Cowan et al. (2006) have tested this speculation and showed that attention control and STM share substantial amount of variance. These results are consistent with an fMRI study indicating that encoding of the goal of the pending antisaccade is supported by the high gamma band located in the intraparietal sulcus (Van Der Werf, Jensen, Fries, & Medendorp, 2008), a brain area found to support the active buffer (Cowan et al., 2011; Todd & Marois, 2004).

Goals of the Present Study

For all the aforementioned reasons, the evaluation of the actual relationships between fluid reasoning and two crucial mechanisms of WM: its active buffer and its attention control, the latter reflected by scores on its most widely used tests (i.e., the antisaccade and Stroop-like tasks), seems to be a very important research goal. In light of findings on the large amount of variance shared between STM measures and the control of attention, the proper fulfillment of this goal should require 1) the design of attention control tasks that would be minimally influenced by individual differences in STM as well as 2) statistical control for these differences.

Below, two studies serving this goal are reported. Novel versions of the attention control tasks were used, which seemed to substantially decrease the influence of storage mechanisms on performance, and it was tested whether such purer indices of executive attention ability are or are not important contributors to fluid reasoning after the variance in STM—estimated as a number of items that can be maintained in specially designed STM tasks—is partialled out.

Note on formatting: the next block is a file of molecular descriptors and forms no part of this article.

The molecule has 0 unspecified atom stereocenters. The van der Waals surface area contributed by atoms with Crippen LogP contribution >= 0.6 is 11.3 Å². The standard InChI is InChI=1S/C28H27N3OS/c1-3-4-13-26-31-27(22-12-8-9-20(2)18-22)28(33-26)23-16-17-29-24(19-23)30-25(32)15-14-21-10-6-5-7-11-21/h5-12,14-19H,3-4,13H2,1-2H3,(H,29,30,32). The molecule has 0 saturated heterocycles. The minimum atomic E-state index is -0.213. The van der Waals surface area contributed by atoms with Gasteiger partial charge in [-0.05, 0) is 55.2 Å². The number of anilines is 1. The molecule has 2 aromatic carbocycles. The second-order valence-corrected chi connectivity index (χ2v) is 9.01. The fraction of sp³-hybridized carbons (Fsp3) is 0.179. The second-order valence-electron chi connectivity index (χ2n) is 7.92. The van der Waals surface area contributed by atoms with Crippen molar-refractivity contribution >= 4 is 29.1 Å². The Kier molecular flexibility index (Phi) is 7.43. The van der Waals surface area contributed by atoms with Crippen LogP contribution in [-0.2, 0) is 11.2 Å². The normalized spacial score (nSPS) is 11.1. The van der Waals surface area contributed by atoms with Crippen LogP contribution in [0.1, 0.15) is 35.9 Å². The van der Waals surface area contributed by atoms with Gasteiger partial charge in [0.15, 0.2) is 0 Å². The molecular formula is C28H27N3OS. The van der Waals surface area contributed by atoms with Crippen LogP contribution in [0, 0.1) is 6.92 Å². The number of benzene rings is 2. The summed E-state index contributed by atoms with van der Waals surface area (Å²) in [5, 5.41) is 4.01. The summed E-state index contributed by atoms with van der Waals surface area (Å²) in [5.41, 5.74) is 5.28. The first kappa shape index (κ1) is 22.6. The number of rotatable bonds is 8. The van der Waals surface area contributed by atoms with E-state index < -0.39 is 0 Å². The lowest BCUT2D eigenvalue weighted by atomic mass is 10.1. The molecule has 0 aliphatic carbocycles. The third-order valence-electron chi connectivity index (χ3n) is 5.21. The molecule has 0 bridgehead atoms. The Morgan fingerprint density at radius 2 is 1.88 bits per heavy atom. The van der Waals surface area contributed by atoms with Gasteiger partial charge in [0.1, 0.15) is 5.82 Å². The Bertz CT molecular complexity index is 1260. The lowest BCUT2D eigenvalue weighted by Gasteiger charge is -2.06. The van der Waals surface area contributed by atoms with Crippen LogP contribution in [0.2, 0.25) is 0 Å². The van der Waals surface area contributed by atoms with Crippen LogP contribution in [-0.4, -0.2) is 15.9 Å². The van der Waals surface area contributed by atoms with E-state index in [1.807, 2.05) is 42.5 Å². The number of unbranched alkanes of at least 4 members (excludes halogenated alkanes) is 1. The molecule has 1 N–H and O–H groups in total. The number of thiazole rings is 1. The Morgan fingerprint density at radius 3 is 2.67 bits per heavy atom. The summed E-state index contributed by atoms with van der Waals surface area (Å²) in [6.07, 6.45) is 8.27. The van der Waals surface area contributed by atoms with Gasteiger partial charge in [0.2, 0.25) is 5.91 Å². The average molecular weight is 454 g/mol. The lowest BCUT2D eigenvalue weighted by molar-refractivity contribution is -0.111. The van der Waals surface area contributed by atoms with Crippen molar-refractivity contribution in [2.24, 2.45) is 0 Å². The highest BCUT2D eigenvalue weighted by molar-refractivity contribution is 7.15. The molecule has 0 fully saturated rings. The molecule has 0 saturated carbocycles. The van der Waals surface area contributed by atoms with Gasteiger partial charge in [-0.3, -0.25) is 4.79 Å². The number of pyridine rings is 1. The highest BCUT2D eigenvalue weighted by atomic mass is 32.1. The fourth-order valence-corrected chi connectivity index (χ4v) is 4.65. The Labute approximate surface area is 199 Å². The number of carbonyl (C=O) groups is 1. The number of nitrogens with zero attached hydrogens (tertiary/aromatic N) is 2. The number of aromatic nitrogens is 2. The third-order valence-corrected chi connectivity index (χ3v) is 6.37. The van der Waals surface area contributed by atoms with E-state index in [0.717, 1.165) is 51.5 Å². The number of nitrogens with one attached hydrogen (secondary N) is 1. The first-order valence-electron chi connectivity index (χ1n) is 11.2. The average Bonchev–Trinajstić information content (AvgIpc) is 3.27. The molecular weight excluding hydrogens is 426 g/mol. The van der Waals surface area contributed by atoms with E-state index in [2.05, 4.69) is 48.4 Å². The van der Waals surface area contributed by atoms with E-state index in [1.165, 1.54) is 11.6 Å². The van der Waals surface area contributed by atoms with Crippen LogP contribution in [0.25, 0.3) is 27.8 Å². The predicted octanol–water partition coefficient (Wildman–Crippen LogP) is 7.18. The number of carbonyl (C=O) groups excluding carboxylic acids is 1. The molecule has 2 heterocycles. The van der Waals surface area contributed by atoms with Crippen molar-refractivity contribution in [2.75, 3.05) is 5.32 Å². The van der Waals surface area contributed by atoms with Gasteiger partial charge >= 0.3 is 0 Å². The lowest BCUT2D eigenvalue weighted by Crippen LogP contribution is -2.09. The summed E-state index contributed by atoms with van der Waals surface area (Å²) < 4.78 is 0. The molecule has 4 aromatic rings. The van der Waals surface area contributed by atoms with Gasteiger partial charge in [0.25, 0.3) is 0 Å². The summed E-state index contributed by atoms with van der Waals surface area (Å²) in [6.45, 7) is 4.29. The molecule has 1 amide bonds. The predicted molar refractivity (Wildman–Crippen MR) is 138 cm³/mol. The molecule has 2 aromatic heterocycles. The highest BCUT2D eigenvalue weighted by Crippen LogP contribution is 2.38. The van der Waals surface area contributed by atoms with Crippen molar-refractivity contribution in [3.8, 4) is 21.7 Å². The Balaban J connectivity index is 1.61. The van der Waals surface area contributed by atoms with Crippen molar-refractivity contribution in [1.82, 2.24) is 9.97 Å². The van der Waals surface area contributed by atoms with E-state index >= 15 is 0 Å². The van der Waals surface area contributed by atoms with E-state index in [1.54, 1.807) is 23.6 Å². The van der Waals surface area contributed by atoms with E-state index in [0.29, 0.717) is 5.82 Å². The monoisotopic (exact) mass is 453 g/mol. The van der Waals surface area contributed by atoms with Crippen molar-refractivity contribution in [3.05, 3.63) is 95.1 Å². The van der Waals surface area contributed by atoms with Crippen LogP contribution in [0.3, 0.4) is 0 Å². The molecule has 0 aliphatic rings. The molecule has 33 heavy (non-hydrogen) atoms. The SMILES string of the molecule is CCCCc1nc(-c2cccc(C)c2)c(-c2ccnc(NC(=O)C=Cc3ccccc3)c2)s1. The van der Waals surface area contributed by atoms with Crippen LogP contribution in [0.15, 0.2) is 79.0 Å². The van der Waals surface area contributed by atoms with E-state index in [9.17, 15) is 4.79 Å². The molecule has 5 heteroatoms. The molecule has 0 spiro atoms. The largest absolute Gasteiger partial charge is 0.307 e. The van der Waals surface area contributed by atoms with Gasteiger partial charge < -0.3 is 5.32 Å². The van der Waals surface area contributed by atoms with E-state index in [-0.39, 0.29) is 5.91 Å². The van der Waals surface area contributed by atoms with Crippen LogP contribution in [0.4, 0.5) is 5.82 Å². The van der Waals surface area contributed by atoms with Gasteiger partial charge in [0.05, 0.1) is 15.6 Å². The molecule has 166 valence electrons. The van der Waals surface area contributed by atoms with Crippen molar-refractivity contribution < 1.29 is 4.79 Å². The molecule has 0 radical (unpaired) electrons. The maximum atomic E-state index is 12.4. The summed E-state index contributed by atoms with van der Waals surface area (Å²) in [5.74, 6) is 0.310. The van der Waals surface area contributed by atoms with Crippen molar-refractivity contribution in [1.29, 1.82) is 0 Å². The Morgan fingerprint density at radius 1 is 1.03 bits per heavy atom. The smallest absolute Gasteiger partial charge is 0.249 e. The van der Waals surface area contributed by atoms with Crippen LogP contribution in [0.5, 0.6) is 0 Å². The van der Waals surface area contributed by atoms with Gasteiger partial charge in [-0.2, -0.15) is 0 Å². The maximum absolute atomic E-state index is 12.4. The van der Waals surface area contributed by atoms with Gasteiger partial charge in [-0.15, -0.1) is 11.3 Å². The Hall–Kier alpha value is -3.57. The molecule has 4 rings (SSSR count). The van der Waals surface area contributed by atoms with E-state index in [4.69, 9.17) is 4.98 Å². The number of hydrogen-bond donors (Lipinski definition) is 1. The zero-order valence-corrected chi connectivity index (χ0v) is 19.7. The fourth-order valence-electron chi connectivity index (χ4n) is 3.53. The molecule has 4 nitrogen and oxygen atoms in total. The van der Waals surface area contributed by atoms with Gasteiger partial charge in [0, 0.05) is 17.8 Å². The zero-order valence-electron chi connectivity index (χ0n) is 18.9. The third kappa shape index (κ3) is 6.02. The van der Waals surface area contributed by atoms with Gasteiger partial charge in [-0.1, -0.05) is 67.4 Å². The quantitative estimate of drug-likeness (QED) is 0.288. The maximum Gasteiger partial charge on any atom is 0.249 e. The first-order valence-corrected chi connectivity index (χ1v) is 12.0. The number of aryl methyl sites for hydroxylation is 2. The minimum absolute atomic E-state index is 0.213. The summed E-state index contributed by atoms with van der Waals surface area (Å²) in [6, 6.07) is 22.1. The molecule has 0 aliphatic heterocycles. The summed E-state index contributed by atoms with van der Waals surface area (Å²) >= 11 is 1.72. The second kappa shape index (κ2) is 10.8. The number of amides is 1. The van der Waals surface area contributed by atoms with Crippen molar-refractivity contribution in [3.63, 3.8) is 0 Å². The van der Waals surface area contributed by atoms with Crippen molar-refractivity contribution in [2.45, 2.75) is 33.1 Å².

2. Study 1

In Study 1, it was aimed to verify that the antisaccade task was sensitive to the differences in individual capacity, and whether after decreasing this sensitivity it would still be an important predictor of fluid intelligence, or not. The opposite hypothesis, assuming that the STM task requires attention control, seems less likely. Firstly, detailed analysis of this task does not reveal any important sources for interference or distraction. Also, the STM task used was self-paced, so adequate breaks most likely helped participants to avoid most of interference from previous trials. Secondly, Chuderski, Andrelczyk, and Smolen (2013) demonstrated that the distribution of individual capacity observed in this task (as well as several other effects related to capacity differences) can be precisely replicated by a computational model which included only storage mechanisms (fast oscillations reflecting the gamma band), but no control mechanisms.

As it is not possible to eliminate from the antisaccade task the storage requirements (i.e., the instruction must be maintained throughout the task, as is implicated by neuroimaging research; Van Der Werf et al., 2008), the opposite logic was adopted and it was tried to substantially increase this task’s load on storage mechanisms. It was assumed that when most participants' buffer was heavily loaded, the differences in the buffer capacity would less influence their performance on the task, and its variance shared with Gf would primarily reflect the differences in effectiveness of attentional control over the distraction and interference related to prepotent prosaccadic response tendency. The diminished sensitivity to storage of the modified version should result in much weaker correlations between the control and STM tasks, and a smaller amount of Gf variance they can jointly account for, compared to the performance on the standard version.

2.1. Method

Participants. There were 278 participants (166 females, M = 23.2 years, SD = 4.2, range 17 - 46). The participants were randomly assigned to two groups: the standard antisaccade task group, called the “low-load group”—138 people, and the modified task group, called the “high-load group”—140 people. Each participant was paid the equivalent of about 6 EUR. All participants reported normal or corrected-to-normal vision, they were instructed to take the most comfortable sitting position during the experiment, they completed WM and Gf tests in groups of two to five people, and during the computerized task they were equipped with headphones.